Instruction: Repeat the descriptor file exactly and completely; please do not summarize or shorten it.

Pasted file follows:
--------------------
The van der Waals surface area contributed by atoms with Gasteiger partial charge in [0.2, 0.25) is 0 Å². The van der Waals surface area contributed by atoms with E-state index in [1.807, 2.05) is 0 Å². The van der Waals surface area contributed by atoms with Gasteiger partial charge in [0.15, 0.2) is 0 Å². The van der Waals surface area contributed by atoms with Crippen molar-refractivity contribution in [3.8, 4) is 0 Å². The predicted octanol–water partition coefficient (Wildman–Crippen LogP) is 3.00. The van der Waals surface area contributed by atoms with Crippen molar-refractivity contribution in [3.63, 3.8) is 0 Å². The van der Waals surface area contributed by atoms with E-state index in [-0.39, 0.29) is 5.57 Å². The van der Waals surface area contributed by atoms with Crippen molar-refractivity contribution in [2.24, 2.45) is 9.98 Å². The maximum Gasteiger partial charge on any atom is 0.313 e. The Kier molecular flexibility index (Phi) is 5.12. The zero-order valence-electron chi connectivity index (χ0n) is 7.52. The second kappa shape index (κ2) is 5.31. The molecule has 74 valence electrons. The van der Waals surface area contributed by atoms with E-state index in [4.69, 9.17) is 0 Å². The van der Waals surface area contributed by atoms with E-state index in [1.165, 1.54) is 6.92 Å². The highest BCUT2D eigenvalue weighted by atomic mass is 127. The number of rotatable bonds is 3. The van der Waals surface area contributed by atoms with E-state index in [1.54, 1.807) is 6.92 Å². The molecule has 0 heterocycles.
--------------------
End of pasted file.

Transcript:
The van der Waals surface area contributed by atoms with Gasteiger partial charge in [0.2, 0.25) is 0 Å². The van der Waals surface area contributed by atoms with E-state index in [1.807, 2.05) is 0 Å². The van der Waals surface area contributed by atoms with Gasteiger partial charge in [0.15, 0.2) is 0 Å². The van der Waals surface area contributed by atoms with Crippen molar-refractivity contribution in [3.8, 4) is 0 Å². The predicted octanol–water partition coefficient (Wildman–Crippen LogP) is 3.00. The van der Waals surface area contributed by atoms with Crippen molar-refractivity contribution in [3.63, 3.8) is 0 Å². The van der Waals surface area contributed by atoms with E-state index in [-0.39, 0.29) is 5.57 Å². The van der Waals surface area contributed by atoms with Crippen molar-refractivity contribution in [2.24, 2.45) is 9.98 Å². The maximum Gasteiger partial charge on any atom is 0.313 e. The Kier molecular flexibility index (Phi) is 5.12. The zero-order valence-electron chi connectivity index (χ0n) is 7.52. The second kappa shape index (κ2) is 5.31. The molecule has 74 valence electrons. The van der Waals surface area contributed by atoms with E-state index in [4.69, 9.17) is 0 Å². The van der Waals surface area contributed by atoms with E-state index in [1.165, 1.54) is 6.92 Å². The highest BCUT2D eigenvalue weighted by atomic mass is 127. The number of rotatable bonds is 3. The van der Waals surface area contributed by atoms with E-state index in [1.54, 1.807) is 6.92 Å². The molecule has 0 heterocycles.